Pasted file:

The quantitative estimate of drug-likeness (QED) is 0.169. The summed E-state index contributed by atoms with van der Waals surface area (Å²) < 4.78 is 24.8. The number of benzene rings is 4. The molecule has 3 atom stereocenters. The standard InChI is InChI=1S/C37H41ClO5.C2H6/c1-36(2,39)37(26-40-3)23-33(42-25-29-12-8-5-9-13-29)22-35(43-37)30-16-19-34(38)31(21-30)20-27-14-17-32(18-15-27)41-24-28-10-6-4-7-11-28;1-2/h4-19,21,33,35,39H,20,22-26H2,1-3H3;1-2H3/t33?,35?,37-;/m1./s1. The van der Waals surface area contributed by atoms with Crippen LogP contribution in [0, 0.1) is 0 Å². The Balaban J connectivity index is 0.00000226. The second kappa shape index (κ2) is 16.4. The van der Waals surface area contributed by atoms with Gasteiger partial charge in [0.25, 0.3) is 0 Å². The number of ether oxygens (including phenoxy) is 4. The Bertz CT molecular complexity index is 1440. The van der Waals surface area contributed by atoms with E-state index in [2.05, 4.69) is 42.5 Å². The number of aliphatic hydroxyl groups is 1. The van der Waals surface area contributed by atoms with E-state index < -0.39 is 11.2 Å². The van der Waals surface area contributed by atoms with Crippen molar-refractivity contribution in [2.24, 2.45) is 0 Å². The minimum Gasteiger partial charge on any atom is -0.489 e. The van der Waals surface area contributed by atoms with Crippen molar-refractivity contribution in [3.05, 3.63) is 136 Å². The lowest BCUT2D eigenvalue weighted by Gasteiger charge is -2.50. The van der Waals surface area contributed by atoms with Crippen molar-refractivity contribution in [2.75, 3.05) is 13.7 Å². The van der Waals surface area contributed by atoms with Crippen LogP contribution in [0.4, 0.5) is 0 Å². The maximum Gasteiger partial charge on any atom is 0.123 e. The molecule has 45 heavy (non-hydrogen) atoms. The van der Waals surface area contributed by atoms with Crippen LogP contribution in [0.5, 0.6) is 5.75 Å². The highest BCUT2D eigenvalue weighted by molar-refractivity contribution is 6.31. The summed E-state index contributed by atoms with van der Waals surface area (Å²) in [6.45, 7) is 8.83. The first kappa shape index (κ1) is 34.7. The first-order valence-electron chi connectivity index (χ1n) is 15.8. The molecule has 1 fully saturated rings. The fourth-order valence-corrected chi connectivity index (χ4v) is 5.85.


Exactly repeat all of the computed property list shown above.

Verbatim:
The quantitative estimate of drug-likeness (QED) is 0.169. The summed E-state index contributed by atoms with van der Waals surface area (Å²) < 4.78 is 24.8. The number of benzene rings is 4. The molecule has 3 atom stereocenters. The standard InChI is InChI=1S/C37H41ClO5.C2H6/c1-36(2,39)37(26-40-3)23-33(42-25-29-12-8-5-9-13-29)22-35(43-37)30-16-19-34(38)31(21-30)20-27-14-17-32(18-15-27)41-24-28-10-6-4-7-11-28;1-2/h4-19,21,33,35,39H,20,22-26H2,1-3H3;1-2H3/t33?,35?,37-;/m1./s1. The van der Waals surface area contributed by atoms with Crippen LogP contribution in [0, 0.1) is 0 Å². The Balaban J connectivity index is 0.00000226. The second kappa shape index (κ2) is 16.4. The van der Waals surface area contributed by atoms with Gasteiger partial charge in [0.25, 0.3) is 0 Å². The number of ether oxygens (including phenoxy) is 4. The Bertz CT molecular complexity index is 1440. The van der Waals surface area contributed by atoms with E-state index in [2.05, 4.69) is 42.5 Å². The number of aliphatic hydroxyl groups is 1. The van der Waals surface area contributed by atoms with E-state index < -0.39 is 11.2 Å². The van der Waals surface area contributed by atoms with Crippen molar-refractivity contribution in [2.24, 2.45) is 0 Å². The minimum Gasteiger partial charge on any atom is -0.489 e. The van der Waals surface area contributed by atoms with Crippen molar-refractivity contribution in [3.05, 3.63) is 136 Å². The lowest BCUT2D eigenvalue weighted by Gasteiger charge is -2.50. The van der Waals surface area contributed by atoms with Crippen molar-refractivity contribution in [2.75, 3.05) is 13.7 Å². The van der Waals surface area contributed by atoms with Crippen LogP contribution in [0.4, 0.5) is 0 Å². The maximum Gasteiger partial charge on any atom is 0.123 e. The molecule has 45 heavy (non-hydrogen) atoms. The van der Waals surface area contributed by atoms with Crippen LogP contribution in [0.5, 0.6) is 5.75 Å². The highest BCUT2D eigenvalue weighted by molar-refractivity contribution is 6.31. The summed E-state index contributed by atoms with van der Waals surface area (Å²) in [6.45, 7) is 8.83. The first kappa shape index (κ1) is 34.7. The first-order valence-electron chi connectivity index (χ1n) is 15.8. The molecule has 1 fully saturated rings. The fourth-order valence-corrected chi connectivity index (χ4v) is 5.85.